On the Spanish Inquisition
The record of Christian history over the past two thousand years is of course a mixed bag, with so much good at times offset with incidents of evil. Fallen individuals, even redeemed fallen individuals, can and do get things wrong. And of course many things done in the name of Christianity were done by those who were Christians in name only.
So not everything done for the past two millennia was done by actual Christians, and if they were true believers, they have at times gotten things wrong. The Spanish inquisition is a case in point here. Of course the critics of Christianity – be they atheists, secular humanists, etc – love to raise this issue, along with the Crusades and the witch-hunts of the past.
But as with these other two incidents, there is so much hype, falsehood, exaggeration and misinformation swirling all around that some qualifications and corrections need to be offered to clear up the record. I do not do this as an excuse, but to offer some historical accuracy and balance to what has often been an emotive and wildly misunderstood topic.
At the outset it can be said that there have been various inquisitions in various places over the centuries. There were various main waves of it, and these are some important dates to be aware of:
1163 – Pope Alexander III told the bishops to stamp out heresy.
1213 – The Fourth Lateran Council gathered by Pope Innocent III in part condemns various heresies.
1233 – Pope Gregory IX established the papal Inquisition.
1472 – Isabella and Ferdinand helped to establish the Spanish Inquisition.
1542 – Pope Paul III started hunting down Protestants, especially Calvinists.
Here I primarily want to consider the case of the Spanish Inquisition, officially started by a papal bull issued by Pope Sixtus IV in 1478. Various things can be said about this. The first and obvious thing I could say as a Protestant is that this was overwhelmingly a Roman Catholic undertaking, and therefore something which of course I can therefore easily condemn.
But I will not rely on that. While it is true that these inquisitions were primarily the stuff of the Catholic church, Protestants over the centuries have of course not been free of such things. We too can have blood on our hands in this regard.
But here I want to offer a more general look at this, and offer some historical and sociological perspective. Historian Paul Johnson offer some of the political and social rationale for this:
The religious wars were based on the assumption that only a unitary society was tolerable, and that those who did not conform to the prevailing norms, and who could not be forced or terrified into doing so, should be treated as second-class citizens, expelled, or killed. Thus they reinforced or brought back to life destructive forces which already existed in medieval society. . . . In Spain, the Inquisition was part of the process whereby Castilians penetrated and unified the whole of Spanish society: it was set up in 1478 to examine the credentials of the converts.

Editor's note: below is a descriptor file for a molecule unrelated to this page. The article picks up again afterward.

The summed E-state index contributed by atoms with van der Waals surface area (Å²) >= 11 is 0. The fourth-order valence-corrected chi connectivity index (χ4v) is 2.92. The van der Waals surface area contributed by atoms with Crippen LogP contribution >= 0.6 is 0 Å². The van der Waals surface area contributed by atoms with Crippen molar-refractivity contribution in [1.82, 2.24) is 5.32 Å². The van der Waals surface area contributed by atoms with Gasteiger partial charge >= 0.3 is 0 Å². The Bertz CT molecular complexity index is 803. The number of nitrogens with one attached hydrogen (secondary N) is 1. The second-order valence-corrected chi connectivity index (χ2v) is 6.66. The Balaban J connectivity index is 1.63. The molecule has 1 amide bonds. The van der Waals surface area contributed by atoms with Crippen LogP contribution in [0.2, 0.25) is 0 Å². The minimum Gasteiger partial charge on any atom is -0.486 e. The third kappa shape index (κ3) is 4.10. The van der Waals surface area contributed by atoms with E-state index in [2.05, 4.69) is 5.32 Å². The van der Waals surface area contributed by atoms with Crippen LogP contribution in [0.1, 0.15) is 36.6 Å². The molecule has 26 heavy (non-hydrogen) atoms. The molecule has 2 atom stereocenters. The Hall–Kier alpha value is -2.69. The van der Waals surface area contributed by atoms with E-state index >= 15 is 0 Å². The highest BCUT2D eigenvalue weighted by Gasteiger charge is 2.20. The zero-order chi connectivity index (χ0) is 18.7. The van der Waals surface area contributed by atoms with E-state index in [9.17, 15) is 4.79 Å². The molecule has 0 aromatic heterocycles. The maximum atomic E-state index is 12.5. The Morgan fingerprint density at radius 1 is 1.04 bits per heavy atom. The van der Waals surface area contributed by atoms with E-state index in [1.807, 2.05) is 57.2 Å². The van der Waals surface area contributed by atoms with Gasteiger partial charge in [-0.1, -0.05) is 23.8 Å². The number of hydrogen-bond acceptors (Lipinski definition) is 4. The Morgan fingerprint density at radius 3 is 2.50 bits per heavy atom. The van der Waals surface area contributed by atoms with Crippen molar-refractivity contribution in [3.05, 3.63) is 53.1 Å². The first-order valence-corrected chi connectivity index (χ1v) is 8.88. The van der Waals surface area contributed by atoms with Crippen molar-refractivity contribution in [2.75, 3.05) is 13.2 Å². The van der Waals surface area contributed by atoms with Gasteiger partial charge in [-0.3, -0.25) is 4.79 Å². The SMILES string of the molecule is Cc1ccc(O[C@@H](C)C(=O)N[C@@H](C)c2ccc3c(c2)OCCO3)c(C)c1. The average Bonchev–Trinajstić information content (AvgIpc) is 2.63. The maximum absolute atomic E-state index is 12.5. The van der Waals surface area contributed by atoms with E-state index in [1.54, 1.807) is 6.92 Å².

Such historical background is important, and many have sought to offer this, but the many myths surrounding the Spanish Inquisition continue to swirl around heavily in modern thought and imagination. Careful historians have decried all the mythology and ahistorical silliness surrounding this topic.
In his very important scholarly work on the subject, The Spanish Inquisition: A Historical Revision, historian Henry Kamen writes: “From its very inception, the Inquisition in Spain provoked a war of words. Its opponents through the ages contributed to building up a powerful legend about its intentions and malign achievements. Their propaganda was so successful that even today it is difficult to separate fact from fiction.”
And fiction has certainly abounded. In his carefully researched volume, The Triumph of Christianity, historian Rodney Stark has a chapter on “The Shocking Truth About the Spanish Inquisition” in which the opening pages lay out a number of claims about this event. He then writes: “But the most shocking truth about the Spanish Inquisition is that everything above is either an outright lie or wild exaggeration!”
So let’s look briefly at some of these reckless and patently false claims. First, consider the numbers. A careful examination of the historical record reveals that at tops, around 2000 people were executed for heresy by the Inquisition. This is 2000 too many. But this works out to an average of less than 6 people a year during the 350 years. This is a far cry less than the many millions a year killed in the name of godless communism or ruthless fascism.
Stark offers some details here: “The fact is that during the entire period 1480 through 1700, only about ten deaths per year were meted out by the Inquisition all across Spain – and usually to repeat offenders.” He continues, “during the time in question there was no religious toleration anywhere in Europe and capital punishment was the norm for all offences, religious or otherwise. In context, then, the Spanish Inquisition was remarkably restrained.”